Sunday, May 22, 2011

Seaside sunshine

Our day at Yarmouth on Friday couldn't have been nicer. It's usually a real pleasure to go to Yarmouth; and on days like Friday, when the sun shone for most of the afternoon (other than when I was taking the photographs of Batgirl) and when there wasn't too much of that breeze which often makes it colder on the coast than one might expect, it was just perfect. And the icing of the cake, of course, was too very pleasing runs: a win by Batgirl and a good fifth by Hotfoot (pictured under Richard Mullen down at the start). One might ask why I should be so happy with a fifth place, when ideally one would always like to win. The reason is simple. A trainer would be very stupid if he expected to win every time he saddled a runner. When, like Hotfoot, the runner starts at 22/1, it is common sense that any impartial assessment of the form suggests that the horse is unlikely to be very competitive. So when Hotfoot - who had never previously been placed, who hadn't run since August and who had run very badly on her most recent outing - finished within three lengths of the winner in fifth place, it was clearly a time to be very pleased and encouraged by the run.

And Batgirl's win under Frankie Dettori was, of course, just lovely. Anyone who watched the race on ATR will have worked that out from the excellent coverage which it received: it received more attention than a Group One race on Channel Four! We have Jason Weaver to thank for this as he gave plenty of airplay to the fact that trainer and jockey had been colleagues in Luca Cumani's stable in our younger days in the '80s - a fact of which he was very aware as he too had been our colleague at the time. As I remarked to the Racing Post's reporter Bruce Action Jackson afterwards, it was understandable that Luca had had such a good strike rate in apprentice races at the time, with Frankie and Jason, who subsequently became two of the very few jockeys to have ridden 200 winners in a British season, as first and second apprentice! What made the connection around the win even stronger was that the ride was booked by another former colleague (Ray Cochrane, who was Luca's stable jockey at the time, is now Frankie's agent) while one of Luca's then-head lads, Peter 'Maxi' Taylor, was on duty down at the stalls. As mentioned in the chapter after Batgirl's win on Easter Monday, it has given me a huge amount of pleasure to have him winning for this stable; and it has been lovely to find that he, too, appears to have found such a result extremely pleasing. And, of course, it is always nice to have a brave and genuine horse such as Batgirl running well - and, while a trainer obviously wants to do well for any patron who has demonstrated faith in him by putting a horse into his care, one would be very hard pressed to find someone for whom it is more pleasing to saddle a winner than Tony Fordham, who fits very easily into the list of valued patrons for whom I can genuine say that I have had the pleasure to train. What better way, though, to end the summation of Batgirl's victory than with a brahma? Brahma of the day undoubtedly was provided collectively by the opposing jockeys in her race. When I was leading her and Frankie around down at the start, I was favoured with a few observations on the theme of (bearing in mind that I have just been elected onto Newmarket Town Council), "You know the only reason he is riding for you is that he wants permission to build a conservatory onto his house"!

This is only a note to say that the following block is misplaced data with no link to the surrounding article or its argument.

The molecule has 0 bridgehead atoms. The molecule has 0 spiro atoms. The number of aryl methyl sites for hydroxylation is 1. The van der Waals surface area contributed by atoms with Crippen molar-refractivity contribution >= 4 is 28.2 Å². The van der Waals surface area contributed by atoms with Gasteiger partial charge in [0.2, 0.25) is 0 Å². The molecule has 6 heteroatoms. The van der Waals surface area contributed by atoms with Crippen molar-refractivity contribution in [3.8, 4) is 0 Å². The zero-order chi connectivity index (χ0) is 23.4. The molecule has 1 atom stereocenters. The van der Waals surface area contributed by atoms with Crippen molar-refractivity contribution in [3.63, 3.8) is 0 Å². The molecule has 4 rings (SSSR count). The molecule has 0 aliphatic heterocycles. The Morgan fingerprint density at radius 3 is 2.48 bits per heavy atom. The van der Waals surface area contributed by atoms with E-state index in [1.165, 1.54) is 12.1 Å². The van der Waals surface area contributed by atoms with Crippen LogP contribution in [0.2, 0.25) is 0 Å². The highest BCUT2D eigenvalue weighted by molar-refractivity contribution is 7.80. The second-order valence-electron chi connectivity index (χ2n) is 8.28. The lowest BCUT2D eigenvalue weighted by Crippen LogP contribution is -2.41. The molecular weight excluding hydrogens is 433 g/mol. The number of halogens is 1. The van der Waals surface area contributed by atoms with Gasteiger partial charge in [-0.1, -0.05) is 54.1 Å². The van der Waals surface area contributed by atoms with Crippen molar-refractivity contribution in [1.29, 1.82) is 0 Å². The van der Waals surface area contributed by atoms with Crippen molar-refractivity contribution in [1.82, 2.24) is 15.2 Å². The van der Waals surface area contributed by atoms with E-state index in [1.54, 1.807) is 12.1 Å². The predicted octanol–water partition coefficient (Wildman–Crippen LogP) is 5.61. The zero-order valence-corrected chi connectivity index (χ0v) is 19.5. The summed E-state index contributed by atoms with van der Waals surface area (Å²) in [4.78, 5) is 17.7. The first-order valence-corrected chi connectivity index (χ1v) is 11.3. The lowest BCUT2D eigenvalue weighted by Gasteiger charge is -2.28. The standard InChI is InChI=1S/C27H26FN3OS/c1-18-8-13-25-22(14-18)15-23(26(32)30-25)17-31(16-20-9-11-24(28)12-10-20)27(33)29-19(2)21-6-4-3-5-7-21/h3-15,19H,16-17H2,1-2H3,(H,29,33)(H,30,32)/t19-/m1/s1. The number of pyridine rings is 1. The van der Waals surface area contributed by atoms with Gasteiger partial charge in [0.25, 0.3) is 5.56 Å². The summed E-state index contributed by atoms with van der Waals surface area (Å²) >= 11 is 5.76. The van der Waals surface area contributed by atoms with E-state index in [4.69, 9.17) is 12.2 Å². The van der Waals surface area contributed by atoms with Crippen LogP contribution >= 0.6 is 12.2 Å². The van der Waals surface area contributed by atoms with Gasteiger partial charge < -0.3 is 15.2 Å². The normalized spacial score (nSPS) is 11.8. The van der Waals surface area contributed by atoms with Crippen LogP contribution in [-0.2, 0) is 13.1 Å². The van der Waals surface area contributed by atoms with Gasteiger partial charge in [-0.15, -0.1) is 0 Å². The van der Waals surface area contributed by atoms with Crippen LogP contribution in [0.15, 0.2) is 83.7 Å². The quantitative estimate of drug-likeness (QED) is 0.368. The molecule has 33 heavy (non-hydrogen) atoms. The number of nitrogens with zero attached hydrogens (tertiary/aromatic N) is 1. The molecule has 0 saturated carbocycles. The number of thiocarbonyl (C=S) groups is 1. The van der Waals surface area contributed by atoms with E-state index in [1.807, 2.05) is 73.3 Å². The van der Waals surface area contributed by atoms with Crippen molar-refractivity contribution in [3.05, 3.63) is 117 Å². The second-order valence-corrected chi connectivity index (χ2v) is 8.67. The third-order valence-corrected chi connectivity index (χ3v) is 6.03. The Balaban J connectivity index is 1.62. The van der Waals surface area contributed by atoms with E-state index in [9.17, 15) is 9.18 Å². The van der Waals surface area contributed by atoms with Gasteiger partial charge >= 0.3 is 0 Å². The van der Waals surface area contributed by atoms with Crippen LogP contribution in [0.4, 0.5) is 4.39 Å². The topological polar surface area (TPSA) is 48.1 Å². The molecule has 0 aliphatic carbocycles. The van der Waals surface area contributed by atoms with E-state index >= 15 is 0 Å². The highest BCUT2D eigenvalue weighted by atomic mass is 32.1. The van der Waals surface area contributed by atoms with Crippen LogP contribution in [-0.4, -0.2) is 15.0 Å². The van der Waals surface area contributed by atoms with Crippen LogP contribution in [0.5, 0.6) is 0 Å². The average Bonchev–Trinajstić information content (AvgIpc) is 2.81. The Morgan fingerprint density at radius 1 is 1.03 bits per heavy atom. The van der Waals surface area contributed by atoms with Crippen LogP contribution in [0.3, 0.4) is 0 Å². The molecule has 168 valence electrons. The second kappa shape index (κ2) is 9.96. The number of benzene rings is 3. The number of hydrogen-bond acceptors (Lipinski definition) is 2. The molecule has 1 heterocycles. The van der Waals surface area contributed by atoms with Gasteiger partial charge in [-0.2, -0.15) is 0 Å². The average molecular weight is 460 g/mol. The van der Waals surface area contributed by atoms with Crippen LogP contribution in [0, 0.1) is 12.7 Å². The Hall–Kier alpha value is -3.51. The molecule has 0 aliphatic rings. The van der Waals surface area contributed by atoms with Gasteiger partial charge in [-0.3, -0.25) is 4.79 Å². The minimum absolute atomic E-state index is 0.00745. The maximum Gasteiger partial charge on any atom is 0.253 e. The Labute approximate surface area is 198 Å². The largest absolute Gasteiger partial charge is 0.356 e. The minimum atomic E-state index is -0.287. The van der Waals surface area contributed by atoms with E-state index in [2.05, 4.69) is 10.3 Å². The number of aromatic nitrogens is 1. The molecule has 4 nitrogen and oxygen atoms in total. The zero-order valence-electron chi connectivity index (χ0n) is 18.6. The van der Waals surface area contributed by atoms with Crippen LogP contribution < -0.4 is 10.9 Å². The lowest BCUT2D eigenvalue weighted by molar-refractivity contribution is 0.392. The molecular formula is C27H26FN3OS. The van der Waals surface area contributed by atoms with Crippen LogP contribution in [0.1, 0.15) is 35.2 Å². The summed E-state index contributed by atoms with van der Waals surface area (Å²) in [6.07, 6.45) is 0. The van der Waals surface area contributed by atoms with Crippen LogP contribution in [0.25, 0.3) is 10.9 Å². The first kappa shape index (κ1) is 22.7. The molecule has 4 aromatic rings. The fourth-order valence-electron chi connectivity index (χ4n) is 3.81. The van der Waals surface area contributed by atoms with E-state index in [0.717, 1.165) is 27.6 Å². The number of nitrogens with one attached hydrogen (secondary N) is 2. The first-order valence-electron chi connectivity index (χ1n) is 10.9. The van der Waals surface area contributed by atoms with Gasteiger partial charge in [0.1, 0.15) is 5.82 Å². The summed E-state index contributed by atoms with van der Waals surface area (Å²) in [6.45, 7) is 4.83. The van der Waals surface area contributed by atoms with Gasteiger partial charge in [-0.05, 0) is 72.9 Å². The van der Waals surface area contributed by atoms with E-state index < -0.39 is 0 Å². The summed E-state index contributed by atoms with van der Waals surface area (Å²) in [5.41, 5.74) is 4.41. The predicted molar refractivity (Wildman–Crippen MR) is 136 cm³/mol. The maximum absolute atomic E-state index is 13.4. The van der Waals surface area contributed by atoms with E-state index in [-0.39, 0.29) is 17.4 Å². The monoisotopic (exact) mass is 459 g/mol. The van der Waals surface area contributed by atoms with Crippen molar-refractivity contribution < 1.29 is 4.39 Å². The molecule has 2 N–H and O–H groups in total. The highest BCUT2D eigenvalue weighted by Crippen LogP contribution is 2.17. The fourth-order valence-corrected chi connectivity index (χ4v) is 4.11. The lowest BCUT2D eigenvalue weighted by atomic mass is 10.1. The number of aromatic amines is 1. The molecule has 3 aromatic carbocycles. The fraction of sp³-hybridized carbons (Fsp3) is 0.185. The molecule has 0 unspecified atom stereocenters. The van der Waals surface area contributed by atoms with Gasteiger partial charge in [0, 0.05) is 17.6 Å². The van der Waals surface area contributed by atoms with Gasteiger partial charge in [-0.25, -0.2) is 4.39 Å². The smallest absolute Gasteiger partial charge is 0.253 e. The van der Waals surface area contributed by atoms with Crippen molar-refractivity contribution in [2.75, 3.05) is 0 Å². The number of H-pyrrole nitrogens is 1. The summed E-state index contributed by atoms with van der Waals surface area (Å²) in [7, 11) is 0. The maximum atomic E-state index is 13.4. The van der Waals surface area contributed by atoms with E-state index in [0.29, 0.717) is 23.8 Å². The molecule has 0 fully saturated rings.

Leaving aside the pleasure and satisfaction of Batgirl's win and of Hotfoot's good run, it was a lovely afternoon anyway. The weather was perfect, and the afternoon was a perfect illustration of why Yarmouth is such popular racecourse. It is always particularly popular with people from Newmarket: being close to home, it always attracts a lot of horses and people from our town, so it is very much a home from home. On my previous visit, when I had helped Jason with the ATR coverage ten days previously, all the winners had been trained either in Newmarket or very close by (ie by Julia Feilded in Exning or Chris Dwyer between Newmarket and Six Mile Bottom). Friday's card couldn't quite match that record, but even so there was a really local feel to its shape. Kieren Fallon rode three winners, one each for three of the town's stables I particularly like: Mosaicist in the opener for James Fanshawe, the well-named King's Best filly Wallis in the fillies' and mares' mile handicap for Luca Cumani and Torran Sound for James Fanshawe in the concluding staying handicap. (The three winners are pictured after the line, in that order). From the point of view of watching some of the world's best jockeys in action, it was great to see him and Frankie, two of the best jockeys the world has ever seen and two who have ridden umpteen champions in umpteen championship races, not only riding so well largely on middle-of-the-road horses for smaller stables at a relatively humble midweek card, but clearly really enjoying doing so. They have both enjoyed long and hugely successful careers so it would be understandable if they had reached the stage of just going through the motions, particularly at the minor meetings. Far from it: you see a master-class in race-riding pretty much any time you watch either of them in action, with probably the most pertinent lesson being that they are doing it so well because they are enjoying their work. That's a pleasure to behold. Long may it continue.

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